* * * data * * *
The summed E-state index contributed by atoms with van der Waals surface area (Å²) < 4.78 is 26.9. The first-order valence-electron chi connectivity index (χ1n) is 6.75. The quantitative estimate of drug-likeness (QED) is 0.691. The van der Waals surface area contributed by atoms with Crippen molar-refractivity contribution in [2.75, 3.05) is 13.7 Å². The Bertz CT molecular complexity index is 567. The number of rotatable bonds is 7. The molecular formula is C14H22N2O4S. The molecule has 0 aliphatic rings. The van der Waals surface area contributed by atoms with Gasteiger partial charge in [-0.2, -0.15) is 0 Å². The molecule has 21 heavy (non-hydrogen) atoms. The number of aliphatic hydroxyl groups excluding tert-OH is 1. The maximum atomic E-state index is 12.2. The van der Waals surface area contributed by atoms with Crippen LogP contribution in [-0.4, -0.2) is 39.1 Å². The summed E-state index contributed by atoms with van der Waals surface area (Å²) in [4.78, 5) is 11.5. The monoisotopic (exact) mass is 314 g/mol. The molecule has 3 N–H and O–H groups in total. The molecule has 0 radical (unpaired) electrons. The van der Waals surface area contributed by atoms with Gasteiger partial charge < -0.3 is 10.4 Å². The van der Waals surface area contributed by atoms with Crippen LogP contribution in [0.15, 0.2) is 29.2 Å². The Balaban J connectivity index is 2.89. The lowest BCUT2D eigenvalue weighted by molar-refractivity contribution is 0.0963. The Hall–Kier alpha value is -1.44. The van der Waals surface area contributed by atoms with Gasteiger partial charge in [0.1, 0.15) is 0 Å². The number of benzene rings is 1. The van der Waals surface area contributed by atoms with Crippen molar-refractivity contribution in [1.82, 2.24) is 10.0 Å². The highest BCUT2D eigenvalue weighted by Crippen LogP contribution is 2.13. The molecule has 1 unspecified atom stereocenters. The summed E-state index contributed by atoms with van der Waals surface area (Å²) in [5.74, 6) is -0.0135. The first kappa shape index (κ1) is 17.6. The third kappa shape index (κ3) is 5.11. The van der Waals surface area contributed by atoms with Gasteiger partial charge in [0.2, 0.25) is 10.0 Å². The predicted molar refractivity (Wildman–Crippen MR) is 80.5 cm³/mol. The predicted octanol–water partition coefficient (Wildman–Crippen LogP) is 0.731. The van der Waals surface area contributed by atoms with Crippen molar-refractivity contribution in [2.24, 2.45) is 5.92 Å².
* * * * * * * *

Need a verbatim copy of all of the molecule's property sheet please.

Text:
The summed E-state index contributed by atoms with van der Waals surface area (Å²) < 4.78 is 26.9. The first-order valence-electron chi connectivity index (χ1n) is 6.75. The quantitative estimate of drug-likeness (QED) is 0.691. The van der Waals surface area contributed by atoms with Crippen molar-refractivity contribution in [2.75, 3.05) is 13.7 Å². The Bertz CT molecular complexity index is 567. The number of rotatable bonds is 7. The molecular formula is C14H22N2O4S. The molecule has 0 aliphatic rings. The van der Waals surface area contributed by atoms with Gasteiger partial charge in [-0.2, -0.15) is 0 Å². The molecule has 21 heavy (non-hydrogen) atoms. The number of aliphatic hydroxyl groups excluding tert-OH is 1. The maximum atomic E-state index is 12.2. The van der Waals surface area contributed by atoms with Crippen LogP contribution in [-0.4, -0.2) is 39.1 Å². The summed E-state index contributed by atoms with van der Waals surface area (Å²) in [4.78, 5) is 11.5. The monoisotopic (exact) mass is 314 g/mol. The molecule has 3 N–H and O–H groups in total. The molecule has 0 radical (unpaired) electrons. The van der Waals surface area contributed by atoms with Gasteiger partial charge < -0.3 is 10.4 Å². The van der Waals surface area contributed by atoms with Crippen LogP contribution in [0.15, 0.2) is 29.2 Å². The Balaban J connectivity index is 2.89. The lowest BCUT2D eigenvalue weighted by molar-refractivity contribution is 0.0963. The Hall–Kier alpha value is -1.44. The van der Waals surface area contributed by atoms with Gasteiger partial charge in [0.1, 0.15) is 0 Å². The number of benzene rings is 1. The van der Waals surface area contributed by atoms with Crippen molar-refractivity contribution in [1.82, 2.24) is 10.0 Å². The highest BCUT2D eigenvalue weighted by Crippen LogP contribution is 2.13. The molecule has 1 unspecified atom stereocenters. The summed E-state index contributed by atoms with van der Waals surface area (Å²) in [5.74, 6) is -0.0135. The first kappa shape index (κ1) is 17.6. The third kappa shape index (κ3) is 5.11. The van der Waals surface area contributed by atoms with Gasteiger partial charge in [0.2, 0.25) is 10.0 Å². The predicted molar refractivity (Wildman–Crippen MR) is 80.5 cm³/mol. The predicted octanol–water partition coefficient (Wildman–Crippen LogP) is 0.731. The van der Waals surface area contributed by atoms with Crippen molar-refractivity contribution in [2.24, 2.45) is 5.92 Å².